"He balked when I badgered him for a copy of his latest Form 1040, the Federal Individual Income Tax Return. Release of the document, while it might serve a political purpose, would not prove very much, he argued. One year could be a fluke, perhaps done for show, and what mattered in personal finance was how a man conducted himself over the long haul.
Stumped by this argument, I was not prepared for the move that it eventually led him to make: He ordered up all the Form 1040's that he and Mrs. Romney had filed over the past twelve years -- including those profitable ones when he saved American Motors Corporation from bankruptcy and became a millionaire on the company's stock options."
In the published biography, Harris also writes that in examining the tax returns:
"Auditors notice two unusual facts in these returns. First, the Romney's have never made much use of tax loopholes, such as depletion allowances, that are taken for granted by most people who reach their bracket. Second, over the 12-year period, they have donated an average of 19 percent of each year's adjusted gross income to their church."
In the August 9 issue of Business Week, Romney asserts that he will be a successful president, because he is a successful executive who learned about leadership from his father. He says, in part,
"Well, I had the privilege of growing up in a home with a Dad that was a leader. ... So I learned something about leadership from a man who was an extraordinary leader."
Unfortunately, it's clear that Mitt missed one central leadership lesson from his dad: The need to build the trust of his constituents. As Mitt's dad noted, tax returns over a short period can be manipulated. By failing to provide verification of any kind, Mitt is failing to create trust among the electorate that he will ultimately need to govern, if he is elected.
Dad also believed that a man's past financial history, and what it showed about his character, were important indicators of how he would perform as president. Here, the American people have no idea how Mitt stacks up. However, Mitt's extensive use of tax shelters and off-shore tax havens, in direct contrast to the way his father, George Romney, conducted his affairs, is not a positive sign.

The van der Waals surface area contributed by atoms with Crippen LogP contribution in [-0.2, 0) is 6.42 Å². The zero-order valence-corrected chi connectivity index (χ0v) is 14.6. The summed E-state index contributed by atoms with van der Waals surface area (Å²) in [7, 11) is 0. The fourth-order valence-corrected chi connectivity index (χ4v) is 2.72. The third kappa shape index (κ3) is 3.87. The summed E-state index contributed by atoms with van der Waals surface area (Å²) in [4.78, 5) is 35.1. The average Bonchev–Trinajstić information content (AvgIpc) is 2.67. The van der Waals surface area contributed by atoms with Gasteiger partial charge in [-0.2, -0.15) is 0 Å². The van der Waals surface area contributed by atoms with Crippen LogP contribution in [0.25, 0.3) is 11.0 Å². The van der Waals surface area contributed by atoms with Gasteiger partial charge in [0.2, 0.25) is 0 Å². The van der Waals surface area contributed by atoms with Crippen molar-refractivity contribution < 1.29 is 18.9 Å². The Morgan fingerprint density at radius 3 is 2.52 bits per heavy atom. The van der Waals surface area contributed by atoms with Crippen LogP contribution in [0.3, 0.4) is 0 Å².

Second, Romney has repeatedly expressed his admiration for Teddy Roosevelt, saying in one interview, "I love Teddy Roosevelt. I read everything I can get my hands on about Teddy Roosevelt." Romney must have glossed over the many histories that discuss TR's belief that leadership without a commitment to moral purpose was meaningless and, in fact, dangerous. In one well known statement in 1901 Theodore Roosevelt declared:
"If courage and strength and intellect are unaccompanied by the moral purpose, the moral sense, they become merely forms of expression for unscrupulous force and unscrupulous cunning. If the strong man has not in him the lift toward lofty things his strength makes him only a curse to himself and to his neighbor. All this is true in private life, and it is no less true in public life."
There is no doubt that Theodore Roosevelt would assert that merely adhering to the requirements of the law, while failing to serve as a moral example, is well below the essential activities for a positive public leader. Indeed, a good test of whether someone has acted as a moral example is this: Does the nation benefit if every man, woman and child follows the leader's example? Hence, we must assume that as president, Romney would, echoing Theodore Roosevelt's most famous phrase, be "delighted!" if every American placed their funds in the Cayman Islands and Switzerland.
Leadership, as recognized by Theodore Roosevelt, is not satisfying the minimum required by law. It is going above and beyond the requirements to provide a worthy example to others and to benefit the community. George Romney recognized the need for such moral vision in our leaders, Mitt Romney does not.
Third, it is doubtful, but not impossible, that Mitt Romney's tax returns contain a campaign-ending, untenable secret. We all remember that President Nixon famously declared, "I am not a crook." Until I viewed the clip below, I had forgotten that as part of this statement Nixon also said, "I welcome this kind of examination, because people have got to know whether or not their president is a crook." Yes Mitt, Americans "have got to know" that the Republican presidential nominee, and possible next president, has complied with the laws of the land.
Finally, former President Reagan, perhaps the most admired icon of today's Republicans, may have made the most compelling argument for disclosure. In matters of importance, he proclaimed "trust but verify."
Mitt, it's time for you to put up or shut up.